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Government Launches Holiday Pay Consultation


Following on from the Harper v Brazel case, which confirmed that holiday pay for casual but permanent workers must now be calculated at 5.6 weeks of each week of pay, making the much used 12.07% formula for pro-rata holiday pay redundant, the Government has launched a consultation to ensure that holiday pay and entitlement received by workers is proportionate to the time they spend working.


The judgment held that the correct interpretation of the Working Time Regulations 1998 is that holiday entitlement for part-year workers should not be pro-rated so that it is proportionate to the amount of work that they actually perform each year. Part-year workers are entitled to 5.6 weeks of statutory annual leave calculated using a holiday entitlement reference period to determine their average weekly pay, ignoring any weeks in which they did not work. As a result of this judgment, part-year workers are now entitled to a larger holiday entitlement than part-time workers who work the same total number of hours across the year.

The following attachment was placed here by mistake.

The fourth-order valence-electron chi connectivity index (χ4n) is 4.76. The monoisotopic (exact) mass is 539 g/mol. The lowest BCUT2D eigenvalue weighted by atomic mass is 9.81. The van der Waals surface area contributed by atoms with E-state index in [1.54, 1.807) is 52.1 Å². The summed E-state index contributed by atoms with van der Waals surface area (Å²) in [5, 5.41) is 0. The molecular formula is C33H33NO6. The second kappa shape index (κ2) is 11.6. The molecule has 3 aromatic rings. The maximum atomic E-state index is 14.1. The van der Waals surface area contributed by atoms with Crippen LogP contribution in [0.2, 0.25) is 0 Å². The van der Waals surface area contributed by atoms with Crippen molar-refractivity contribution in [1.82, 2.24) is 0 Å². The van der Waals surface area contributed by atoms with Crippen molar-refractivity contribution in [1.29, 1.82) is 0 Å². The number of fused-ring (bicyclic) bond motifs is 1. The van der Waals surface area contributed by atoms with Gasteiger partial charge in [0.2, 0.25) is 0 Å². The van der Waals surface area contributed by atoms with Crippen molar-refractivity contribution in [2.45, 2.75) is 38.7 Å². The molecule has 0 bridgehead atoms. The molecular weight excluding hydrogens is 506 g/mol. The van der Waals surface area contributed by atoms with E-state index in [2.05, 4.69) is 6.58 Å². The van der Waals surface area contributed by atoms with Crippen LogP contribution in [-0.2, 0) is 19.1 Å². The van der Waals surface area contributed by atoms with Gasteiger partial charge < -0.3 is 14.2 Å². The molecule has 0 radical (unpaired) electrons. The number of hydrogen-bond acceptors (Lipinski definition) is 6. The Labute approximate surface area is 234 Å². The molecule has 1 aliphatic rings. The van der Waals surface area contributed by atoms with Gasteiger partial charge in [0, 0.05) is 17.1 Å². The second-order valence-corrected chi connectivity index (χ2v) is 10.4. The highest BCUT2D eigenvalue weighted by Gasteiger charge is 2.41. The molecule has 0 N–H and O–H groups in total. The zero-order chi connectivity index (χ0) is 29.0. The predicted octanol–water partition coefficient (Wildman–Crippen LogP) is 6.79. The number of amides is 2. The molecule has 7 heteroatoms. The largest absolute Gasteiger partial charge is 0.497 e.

The consultation seeks to understand the implications of the judgment on different sectors including agency workers who have complex contractual arrangements.


The Government is considering introducing legislation to resolve this anomaly by allowing employers to pro-rate holiday entitlement for part-year workers so that they receive leave in proportion with the total annual hours they work. The simplest way to do this would be to introduce a 52-week holiday entitlement reference period for part-year workers and workers with irregular hours, based on the proportion of time spent working over the previous 52-week period.


The Government proposes that statutory annual leave entitlement for part-year workers and workers with irregular hours should be calculated by employers using following two steps:

  • Calculate the total hours a worker has worked in the previous 52 weeks (the reference period), including those weeks without work.

  • Multiply the total hours worked by 12.07% to give the worker’s total annual statutory holiday entitlement in hours.


The consultation concludes at 23:59 on 9th March 2023. We will keep you updated on this matter.

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